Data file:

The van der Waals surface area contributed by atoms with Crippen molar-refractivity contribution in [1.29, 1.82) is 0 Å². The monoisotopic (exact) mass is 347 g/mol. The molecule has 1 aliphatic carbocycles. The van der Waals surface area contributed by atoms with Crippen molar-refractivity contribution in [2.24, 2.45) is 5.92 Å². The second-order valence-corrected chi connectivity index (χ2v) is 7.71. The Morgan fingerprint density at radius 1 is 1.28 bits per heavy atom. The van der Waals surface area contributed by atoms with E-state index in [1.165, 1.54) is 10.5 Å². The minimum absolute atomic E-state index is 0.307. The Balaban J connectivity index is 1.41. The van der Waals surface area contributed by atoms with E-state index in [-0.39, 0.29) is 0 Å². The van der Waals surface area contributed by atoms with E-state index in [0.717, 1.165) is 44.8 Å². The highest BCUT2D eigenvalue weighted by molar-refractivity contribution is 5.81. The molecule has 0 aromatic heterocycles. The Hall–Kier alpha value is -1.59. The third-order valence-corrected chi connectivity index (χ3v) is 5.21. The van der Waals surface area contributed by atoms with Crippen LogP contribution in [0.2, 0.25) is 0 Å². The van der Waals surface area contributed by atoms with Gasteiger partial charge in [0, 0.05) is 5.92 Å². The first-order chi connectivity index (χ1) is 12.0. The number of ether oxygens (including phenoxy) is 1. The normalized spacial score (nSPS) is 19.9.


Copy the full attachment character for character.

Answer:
The van der Waals surface area contributed by atoms with Crippen molar-refractivity contribution in [1.29, 1.82) is 0 Å². The monoisotopic (exact) mass is 347 g/mol. The molecule has 1 aliphatic carbocycles. The van der Waals surface area contributed by atoms with Crippen molar-refractivity contribution in [2.24, 2.45) is 5.92 Å². The second-order valence-corrected chi connectivity index (χ2v) is 7.71. The Morgan fingerprint density at radius 1 is 1.28 bits per heavy atom. The van der Waals surface area contributed by atoms with E-state index in [1.165, 1.54) is 10.5 Å². The minimum absolute atomic E-state index is 0.307. The Balaban J connectivity index is 1.41. The van der Waals surface area contributed by atoms with E-state index in [-0.39, 0.29) is 0 Å². The van der Waals surface area contributed by atoms with E-state index in [0.717, 1.165) is 44.8 Å². The highest BCUT2D eigenvalue weighted by molar-refractivity contribution is 5.81. The molecule has 0 aromatic heterocycles. The Hall–Kier alpha value is -1.59. The third-order valence-corrected chi connectivity index (χ3v) is 5.21. The van der Waals surface area contributed by atoms with Crippen LogP contribution in [0.2, 0.25) is 0 Å². The van der Waals surface area contributed by atoms with Gasteiger partial charge in [0, 0.05) is 5.92 Å². The first-order chi connectivity index (χ1) is 12.0. The number of ether oxygens (including phenoxy) is 1. The normalized spacial score (nSPS) is 19.9.